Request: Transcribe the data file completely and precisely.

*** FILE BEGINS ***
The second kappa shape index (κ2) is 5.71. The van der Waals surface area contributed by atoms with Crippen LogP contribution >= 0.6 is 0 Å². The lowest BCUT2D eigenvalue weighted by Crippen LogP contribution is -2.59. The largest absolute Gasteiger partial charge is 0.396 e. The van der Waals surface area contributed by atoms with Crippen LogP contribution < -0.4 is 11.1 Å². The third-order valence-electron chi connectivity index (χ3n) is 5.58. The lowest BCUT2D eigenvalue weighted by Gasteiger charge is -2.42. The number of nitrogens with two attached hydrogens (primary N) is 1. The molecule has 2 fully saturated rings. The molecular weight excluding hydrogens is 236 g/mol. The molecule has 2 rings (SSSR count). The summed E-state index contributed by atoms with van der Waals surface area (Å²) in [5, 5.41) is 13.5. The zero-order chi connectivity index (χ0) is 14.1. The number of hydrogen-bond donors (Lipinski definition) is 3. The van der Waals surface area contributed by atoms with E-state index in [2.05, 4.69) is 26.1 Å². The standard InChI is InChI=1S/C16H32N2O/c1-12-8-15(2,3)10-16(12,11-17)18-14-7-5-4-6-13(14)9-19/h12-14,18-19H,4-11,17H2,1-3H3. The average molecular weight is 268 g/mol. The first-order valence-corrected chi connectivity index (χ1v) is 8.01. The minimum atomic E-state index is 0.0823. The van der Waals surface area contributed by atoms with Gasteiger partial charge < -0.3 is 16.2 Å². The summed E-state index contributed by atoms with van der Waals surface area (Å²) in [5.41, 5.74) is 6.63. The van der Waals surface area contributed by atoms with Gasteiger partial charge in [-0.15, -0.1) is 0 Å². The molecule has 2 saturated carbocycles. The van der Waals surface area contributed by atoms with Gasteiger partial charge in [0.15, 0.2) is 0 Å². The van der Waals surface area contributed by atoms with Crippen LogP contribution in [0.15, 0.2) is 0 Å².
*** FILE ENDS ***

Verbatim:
The second kappa shape index (κ2) is 5.71. The van der Waals surface area contributed by atoms with Crippen LogP contribution >= 0.6 is 0 Å². The lowest BCUT2D eigenvalue weighted by Crippen LogP contribution is -2.59. The largest absolute Gasteiger partial charge is 0.396 e. The van der Waals surface area contributed by atoms with Crippen LogP contribution < -0.4 is 11.1 Å². The third-order valence-electron chi connectivity index (χ3n) is 5.58. The lowest BCUT2D eigenvalue weighted by Gasteiger charge is -2.42. The number of nitrogens with two attached hydrogens (primary N) is 1. The molecule has 2 fully saturated rings. The molecular weight excluding hydrogens is 236 g/mol. The molecule has 2 rings (SSSR count). The summed E-state index contributed by atoms with van der Waals surface area (Å²) in [5, 5.41) is 13.5. The zero-order chi connectivity index (χ0) is 14.1. The number of hydrogen-bond donors (Lipinski definition) is 3. The van der Waals surface area contributed by atoms with E-state index in [2.05, 4.69) is 26.1 Å². The standard InChI is InChI=1S/C16H32N2O/c1-12-8-15(2,3)10-16(12,11-17)18-14-7-5-4-6-13(14)9-19/h12-14,18-19H,4-11,17H2,1-3H3. The average molecular weight is 268 g/mol. The first-order valence-corrected chi connectivity index (χ1v) is 8.01. The minimum atomic E-state index is 0.0823. The van der Waals surface area contributed by atoms with Gasteiger partial charge < -0.3 is 16.2 Å². The summed E-state index contributed by atoms with van der Waals surface area (Å²) in [5.41, 5.74) is 6.63. The van der Waals surface area contributed by atoms with Gasteiger partial charge in [-0.15, -0.1) is 0 Å². The molecule has 2 saturated carbocycles. The van der Waals surface area contributed by atoms with Gasteiger partial charge in [0.15, 0.2) is 0 Å². The van der Waals surface area contributed by atoms with Crippen LogP contribution in [0.15, 0.2) is 0 Å².